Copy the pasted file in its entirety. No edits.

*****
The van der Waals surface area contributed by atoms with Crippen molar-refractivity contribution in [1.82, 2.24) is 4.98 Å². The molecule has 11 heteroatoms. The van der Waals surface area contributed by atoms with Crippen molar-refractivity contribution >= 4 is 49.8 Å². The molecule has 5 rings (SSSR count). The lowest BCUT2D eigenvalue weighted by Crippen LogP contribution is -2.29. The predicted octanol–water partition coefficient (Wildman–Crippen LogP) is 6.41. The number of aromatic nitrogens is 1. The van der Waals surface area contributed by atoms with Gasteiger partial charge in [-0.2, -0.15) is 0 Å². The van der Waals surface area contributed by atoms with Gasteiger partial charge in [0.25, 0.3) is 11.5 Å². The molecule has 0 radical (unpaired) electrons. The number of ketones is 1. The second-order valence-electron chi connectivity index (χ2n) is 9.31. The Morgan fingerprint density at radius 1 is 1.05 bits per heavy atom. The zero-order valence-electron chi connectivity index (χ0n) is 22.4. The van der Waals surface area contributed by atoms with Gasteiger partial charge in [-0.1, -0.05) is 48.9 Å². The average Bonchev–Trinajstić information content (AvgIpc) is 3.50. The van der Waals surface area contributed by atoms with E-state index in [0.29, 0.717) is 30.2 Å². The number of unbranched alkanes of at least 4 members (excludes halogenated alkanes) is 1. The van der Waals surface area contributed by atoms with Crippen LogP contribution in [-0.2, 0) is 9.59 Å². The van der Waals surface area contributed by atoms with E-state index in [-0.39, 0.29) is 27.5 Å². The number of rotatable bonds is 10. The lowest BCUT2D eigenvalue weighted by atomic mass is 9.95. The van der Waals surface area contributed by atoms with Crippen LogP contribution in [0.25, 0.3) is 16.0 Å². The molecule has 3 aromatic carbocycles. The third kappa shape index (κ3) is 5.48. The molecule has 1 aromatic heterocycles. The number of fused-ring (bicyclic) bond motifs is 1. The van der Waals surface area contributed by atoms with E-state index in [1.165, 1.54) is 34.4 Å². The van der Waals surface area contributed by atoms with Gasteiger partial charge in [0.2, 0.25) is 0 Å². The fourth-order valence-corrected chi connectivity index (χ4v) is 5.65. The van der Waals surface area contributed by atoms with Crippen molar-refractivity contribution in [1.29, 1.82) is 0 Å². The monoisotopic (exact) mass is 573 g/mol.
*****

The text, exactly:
The van der Waals surface area contributed by atoms with Crippen molar-refractivity contribution in [1.82, 2.24) is 4.98 Å². The molecule has 11 heteroatoms. The van der Waals surface area contributed by atoms with Crippen molar-refractivity contribution >= 4 is 49.8 Å². The molecule has 5 rings (SSSR count). The lowest BCUT2D eigenvalue weighted by Crippen LogP contribution is -2.29. The predicted octanol–water partition coefficient (Wildman–Crippen LogP) is 6.41. The number of aromatic nitrogens is 1. The van der Waals surface area contributed by atoms with Gasteiger partial charge in [-0.2, -0.15) is 0 Å². The van der Waals surface area contributed by atoms with Gasteiger partial charge in [0.25, 0.3) is 11.5 Å². The molecule has 0 radical (unpaired) electrons. The number of ketones is 1. The second-order valence-electron chi connectivity index (χ2n) is 9.31. The Morgan fingerprint density at radius 1 is 1.05 bits per heavy atom. The zero-order valence-electron chi connectivity index (χ0n) is 22.4. The van der Waals surface area contributed by atoms with Gasteiger partial charge in [-0.1, -0.05) is 48.9 Å². The average Bonchev–Trinajstić information content (AvgIpc) is 3.50. The van der Waals surface area contributed by atoms with E-state index in [0.29, 0.717) is 30.2 Å². The number of unbranched alkanes of at least 4 members (excludes halogenated alkanes) is 1. The van der Waals surface area contributed by atoms with Crippen LogP contribution in [-0.2, 0) is 9.59 Å². The van der Waals surface area contributed by atoms with E-state index in [-0.39, 0.29) is 27.5 Å². The number of rotatable bonds is 10. The lowest BCUT2D eigenvalue weighted by atomic mass is 9.95. The van der Waals surface area contributed by atoms with Crippen LogP contribution in [0.25, 0.3) is 16.0 Å². The molecule has 3 aromatic carbocycles. The third kappa shape index (κ3) is 5.48. The molecule has 1 aromatic heterocycles. The number of fused-ring (bicyclic) bond motifs is 1. The van der Waals surface area contributed by atoms with E-state index in [1.165, 1.54) is 34.4 Å². The van der Waals surface area contributed by atoms with Gasteiger partial charge in [0.2, 0.25) is 0 Å². The fourth-order valence-corrected chi connectivity index (χ4v) is 5.65. The van der Waals surface area contributed by atoms with Crippen molar-refractivity contribution in [1.29, 1.82) is 0 Å². The monoisotopic (exact) mass is 573 g/mol.